In Light of the Frenzy: How José Maceda Took Over Manila Public Radio

By Aki Onda

 

In the Philippines, there was a composer who had a very unusual, gigantic, balloon-like imagination. José Maceda was an ethnomusicologist-turned-composer who emerged from the context of 20th-century avant-garde music, although he was unlike anyone else in the field. He studied French piano repertoire with Alfred Cortot at École Normale de Musique de Paris before World War II. He brushed shoulders with the greats: he visited Edgard Varèse at his SoHo apartment, was presumably introduced to musique concrète with Pierre Schaeffer at the Groupe de Recherches Musicales, and befriended the French-Greek composer Iannis Xenakis, absorbing the golden age of the Western avant-garde. But despite his proximity to the elite, he was eventually drawn to the indigenous music, or so-called village music, of his country—music that had been performed in people’s lives as ceremony or ritual for thousands of years. In his fieldwork as an ethnomusicologist, he rigorously documented South East and East Asian musical practices and folkways. By the time he composed his first piece in 1963, he was already 46 years old. For the remainder of his life, Maceda dreamt of creating a new model of Asian music, working steadily until his passing in 2004.

“Poscripts to Ugnayan” article by Rosalinda Orosa published by Daily Express on January 11, 1974.

Image courtesy of the UP Center for Ethnomusicology Archives.

Ugnayan is a composition for 20 radios, likely the most ambitious, provocative, and controversial work in his repertoire. It is a 51-minute long piece that consists of 20 recorded tracks. He used all 37 radio stations in metropolitan Manila for sound diffusion, some tracks played simultaneously from multiple stations. It was broadcast on New Year’s Day, 1974 from 6 to 7 pm, all tracks synchronized to start at the exact same time. It is said that between 2 and 20 million people listened to the composition. 142 “Ugnayan Centers” were set all over the city, and people were encouraged to go there with a transistor radio in their hand and catch one of the radio frequencies.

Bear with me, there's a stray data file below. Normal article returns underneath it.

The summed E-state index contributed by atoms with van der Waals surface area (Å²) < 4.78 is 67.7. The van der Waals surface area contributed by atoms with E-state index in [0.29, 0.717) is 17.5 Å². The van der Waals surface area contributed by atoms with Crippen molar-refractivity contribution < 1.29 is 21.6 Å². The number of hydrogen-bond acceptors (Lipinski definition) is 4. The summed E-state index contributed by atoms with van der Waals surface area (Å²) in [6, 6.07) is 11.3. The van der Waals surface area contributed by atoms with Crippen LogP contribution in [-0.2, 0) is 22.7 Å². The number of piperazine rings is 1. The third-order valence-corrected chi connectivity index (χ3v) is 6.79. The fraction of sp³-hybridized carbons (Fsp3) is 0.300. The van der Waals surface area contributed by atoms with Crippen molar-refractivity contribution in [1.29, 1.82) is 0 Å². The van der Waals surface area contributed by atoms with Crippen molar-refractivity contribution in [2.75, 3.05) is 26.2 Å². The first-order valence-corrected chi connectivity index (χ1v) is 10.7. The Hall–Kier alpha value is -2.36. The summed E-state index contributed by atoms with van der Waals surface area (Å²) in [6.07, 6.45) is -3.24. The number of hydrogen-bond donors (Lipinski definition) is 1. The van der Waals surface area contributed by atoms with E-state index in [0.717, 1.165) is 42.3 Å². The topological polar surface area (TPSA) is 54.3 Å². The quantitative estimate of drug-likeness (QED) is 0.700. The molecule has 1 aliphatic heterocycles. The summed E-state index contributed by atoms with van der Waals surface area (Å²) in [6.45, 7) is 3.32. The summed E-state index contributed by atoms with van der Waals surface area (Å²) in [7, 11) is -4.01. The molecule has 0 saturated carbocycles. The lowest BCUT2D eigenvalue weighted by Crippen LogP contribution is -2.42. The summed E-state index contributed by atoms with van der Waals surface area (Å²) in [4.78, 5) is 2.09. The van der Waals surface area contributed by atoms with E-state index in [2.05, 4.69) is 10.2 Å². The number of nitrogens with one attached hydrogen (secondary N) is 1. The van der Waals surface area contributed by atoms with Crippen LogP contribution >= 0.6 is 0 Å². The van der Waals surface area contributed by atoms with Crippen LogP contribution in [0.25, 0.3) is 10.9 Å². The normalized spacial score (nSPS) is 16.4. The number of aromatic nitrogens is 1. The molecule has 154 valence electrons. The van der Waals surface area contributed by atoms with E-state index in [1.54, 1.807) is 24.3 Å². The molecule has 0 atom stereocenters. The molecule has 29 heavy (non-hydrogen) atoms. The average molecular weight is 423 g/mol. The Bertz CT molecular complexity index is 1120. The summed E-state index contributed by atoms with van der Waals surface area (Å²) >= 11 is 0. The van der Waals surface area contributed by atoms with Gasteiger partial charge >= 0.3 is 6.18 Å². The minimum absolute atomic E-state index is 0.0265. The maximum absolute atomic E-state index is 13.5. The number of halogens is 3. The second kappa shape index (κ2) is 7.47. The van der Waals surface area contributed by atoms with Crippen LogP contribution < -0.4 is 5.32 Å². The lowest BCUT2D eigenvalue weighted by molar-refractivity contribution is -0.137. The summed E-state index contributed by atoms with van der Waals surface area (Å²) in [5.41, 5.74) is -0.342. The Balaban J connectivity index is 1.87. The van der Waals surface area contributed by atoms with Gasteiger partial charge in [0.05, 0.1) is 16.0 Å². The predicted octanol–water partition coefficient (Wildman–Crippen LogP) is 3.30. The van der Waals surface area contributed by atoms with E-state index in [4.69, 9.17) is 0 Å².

In one of the biggest Centers alone, 15,000 people congregated. In this situation, the original 20 tracks can be multiplied by thousands of radios and the mass of sounds become extremely dense. Indeed, he wasn’t interested in presenting his composition in a complete form, and his intention of achieving this countless multiplication was to create a musical atmosphere that covered the entire city.

Ugnayan article by Alice Reyes, with photos by Ramon Vecina. Published by Expressweek on January 17, 1974.

Image courtesy of the UP Center for Ethnomusicology Archives.

The piece was supported by the notorious Ferdinand Marcos regime and it was an extraordinary sociopolitical music event. In addition to holding this one-hour segment on all radio stations in the city, it was heavily promoted by the national media. The nine-month production was strongly supported by the first lady, Imelda Marcos, who was the chairperson of the Cultural Center of the Philippines. Indeed, Imelda named Uganayan, extracted from ugat natin iyan (there are our roots), despite the fact that Maceda’s original title was Atmosphere. The regime wanted to employ Maceda’s expertise in Filipino indigenous music and the use of native instruments as a symbol of national unity. However, the audience response to Ugnayan was almost apathetic. It was too idealistic, too alien for a listenership that did not have prior knowledge of the musical avant-garde. At the same time, only ten percent of the population was familiar with Filipino indigenous music—the culture was strongly Westernized due to centuries of Spanish and American colonization. The broadcast could have even posed a risk for the Marcos regime, who had declared Martial Law in 1972, with regards to large numbers of people congregating in public spaces. Somehow, Imelda’s support of the project pushed it through.

“Ugnayan: a world happening in music” by Rosalinda Orosa. Published by Daily Express on January 2, 1974.

Image courtesy of the UP Center for Ethnomusicology Archives.